I suppose this isn’t really shocking, as all countries have some form of prejudice and pre-formed ideas, but I might elaborate on the ones specifically in Egypt. They assume that if you are from a westernized country, you must naturally be rich, and some even might feel culturally inferior. And people from African countries or Asian countries they think are less than them. This even goes so far as to permeate within the culture of Egyptians with Egyptians that you are not as educated, civilized, etc if you are from Upper Egypt (South Egypt) or if you don’t have a Cairo accent. 

6. Traditional Vs. Western Life

So this is something that is really surprising about Egypt, it’s an absolute juxtaposing clash of lifestyles. You have people who do still use carts and animals like donkeys for hauling around fruits and vegetables and still wear the typical galabeyah (traditional Egyptian work dress), yet at the same moment a man who works in a suit and bank from 9-5 will drive by in his BMW.  Their perceptions, experience, and lifestyle can be completely different, dependent on if they were raised in country or city, and with wealth or not. This is somewhat the case in other cultures too, but it’s much more noticeable here in Egypt.

7. Don’t worry, I’m not sorry

So there is for the majority of people in western culture, though there are exceptions, the idea of apology, especially if you damage someone else’s property or if it’s really your fault for something, that you’d like to apologize. The words for I’m sorry in Egyptian is “Ana Asif”. However you almost NEVER hear this. What you hear will typically be a word widely used for almost all circumstances in which a person is at fault, and that word is: “Malesh”. Now let’s explore the in depth meaning of this word. The true meaning of the word is: ‘don’t worry, or it’s not a big deal.’ However it’s almost always applied to situations in which it is a big deal, and you’d like an apology. For instance, if someone hits your car, the first word will be; Malesh. If you get a paint job done in your house, and it’s wrong; Malesh. If you payed for something, and the product/ company didn’t deliver, and you don’t insist on your rights, the word is coming and you know it; Malesh. This whole idea actually stems from the Muslim idea that God predestines everything including what happens to you, so Malesh that I ran over your cat. 

8. Al Hamdolele ( pronounced HUM-DOO-LAY-LAY)
This word deserves it’s own article. One of the most common expressions in Egypt it means: “Praise God.” Or the idea it can give is that, thank God that he didn’t let it go beyond this. This is a common response when someone asks how you are. Even if your life is in a really bad situation, or something terrible has happened to you, people will still use this as a response.

9. Facebook IS the internet

This one is so cute. Many that live in this day and age here, really believe that Facebook is the internet. Talk about good marketing for Facebook right? Egyptians are totally addicted to Facebook. For instance if you tell them that you want to show them a website, they’ll open their phone to Facebook and point and say: ‘Where is it?’. Nobody asks for your email, no, they ask for your Facebook.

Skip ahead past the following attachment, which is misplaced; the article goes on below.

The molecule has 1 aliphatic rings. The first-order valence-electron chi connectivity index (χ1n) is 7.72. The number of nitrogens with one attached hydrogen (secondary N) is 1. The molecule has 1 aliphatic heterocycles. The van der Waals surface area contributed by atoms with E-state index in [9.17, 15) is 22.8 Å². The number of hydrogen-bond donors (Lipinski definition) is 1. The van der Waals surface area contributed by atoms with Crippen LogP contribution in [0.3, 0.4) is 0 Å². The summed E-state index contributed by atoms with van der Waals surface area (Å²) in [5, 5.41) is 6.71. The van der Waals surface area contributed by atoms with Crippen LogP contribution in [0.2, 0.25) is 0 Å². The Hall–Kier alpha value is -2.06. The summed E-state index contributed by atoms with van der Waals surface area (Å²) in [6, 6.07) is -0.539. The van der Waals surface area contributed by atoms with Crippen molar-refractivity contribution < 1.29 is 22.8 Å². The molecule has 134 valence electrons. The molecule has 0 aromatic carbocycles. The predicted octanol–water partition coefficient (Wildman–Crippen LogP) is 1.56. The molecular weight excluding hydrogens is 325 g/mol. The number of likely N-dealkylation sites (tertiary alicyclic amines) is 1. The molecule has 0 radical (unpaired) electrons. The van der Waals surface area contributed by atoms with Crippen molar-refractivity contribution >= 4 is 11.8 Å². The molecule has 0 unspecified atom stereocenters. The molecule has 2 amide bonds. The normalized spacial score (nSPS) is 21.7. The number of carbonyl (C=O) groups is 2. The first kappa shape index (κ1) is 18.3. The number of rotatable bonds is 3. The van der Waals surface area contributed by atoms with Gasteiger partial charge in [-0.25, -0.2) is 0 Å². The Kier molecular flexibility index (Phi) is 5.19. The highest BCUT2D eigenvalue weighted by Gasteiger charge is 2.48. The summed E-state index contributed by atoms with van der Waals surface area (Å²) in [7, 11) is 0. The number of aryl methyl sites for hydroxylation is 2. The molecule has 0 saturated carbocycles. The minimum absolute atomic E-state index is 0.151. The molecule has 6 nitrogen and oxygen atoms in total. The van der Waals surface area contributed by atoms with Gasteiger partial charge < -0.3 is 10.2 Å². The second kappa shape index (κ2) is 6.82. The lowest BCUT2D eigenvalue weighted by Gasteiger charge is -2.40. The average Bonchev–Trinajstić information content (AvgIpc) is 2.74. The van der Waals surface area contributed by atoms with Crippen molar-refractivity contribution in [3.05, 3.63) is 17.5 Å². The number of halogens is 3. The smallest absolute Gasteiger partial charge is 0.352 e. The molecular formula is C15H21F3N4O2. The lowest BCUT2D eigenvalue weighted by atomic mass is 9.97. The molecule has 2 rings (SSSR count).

10. The Theory of Relativity

Maybe you know from some travel experience that time is relative in the Mediterranean countries as well as African countries and this definitely holds true for Egypt! People consider the times around 11-4 as ‘the morning’ and will still say Good Morning to you at that time. The afternoon is from 4 to about 8 or 9 and everything with 9 upwards is then the evening. You can see this in the stores, and on the streets, nothing much happens before 11 AM. Typically because of the hot climate, things stay open very late, and so likewise the day starts late too. If you’re used to getting up earlier, this little adjustment might take some time.

Alright everybody, I think that just about wraps it up for more SHOCKING/SURPRISING things from Egypt. Please let me know which point was most interesting to you or if you have any further insights to add in the comments below. Please take care and stay safe! 

~ Gamila

8 thoughts on “Ten More Surprising Things about Egypt – Part 2”

  1. This was an awesome post! Super shocking / interesting hahaha it’s always really cool to learn something about another culture and it’s amazing how even expressions in a language can carry so much culture inside of them.

    1. Gamila,
      It is nice to have a good chuckle reading your blog. It is so interesting to hear about Egypt, especially when we are dodging snow storms over here!
      Lots of love to you and your hubby!
      Dave & Colleen

  2. That was really fascinating. The gift giving one in particular. The idea that you might be inadvertently offending someone or putting them under financial pressure from a gift. It is so good to learn understand and respect local customs. It is also lovely that they prepare their children financially for independence. What an interesting place to live and serve Jehovah. Thanks for sharing x

  3. “Malesh”. It’s perfect! Just say it after every cultural situation you bungle.
    That was a fun read. Now I will catch up on the first 10 that I should have read first. Sorry er … I mean malesh!

  4. My husband is also Egyptian, so I’ve seen many of these first hand. Marrying the cousin was shocking to me when I first heard about it, but I didn’t realize witnesses did it too! 😄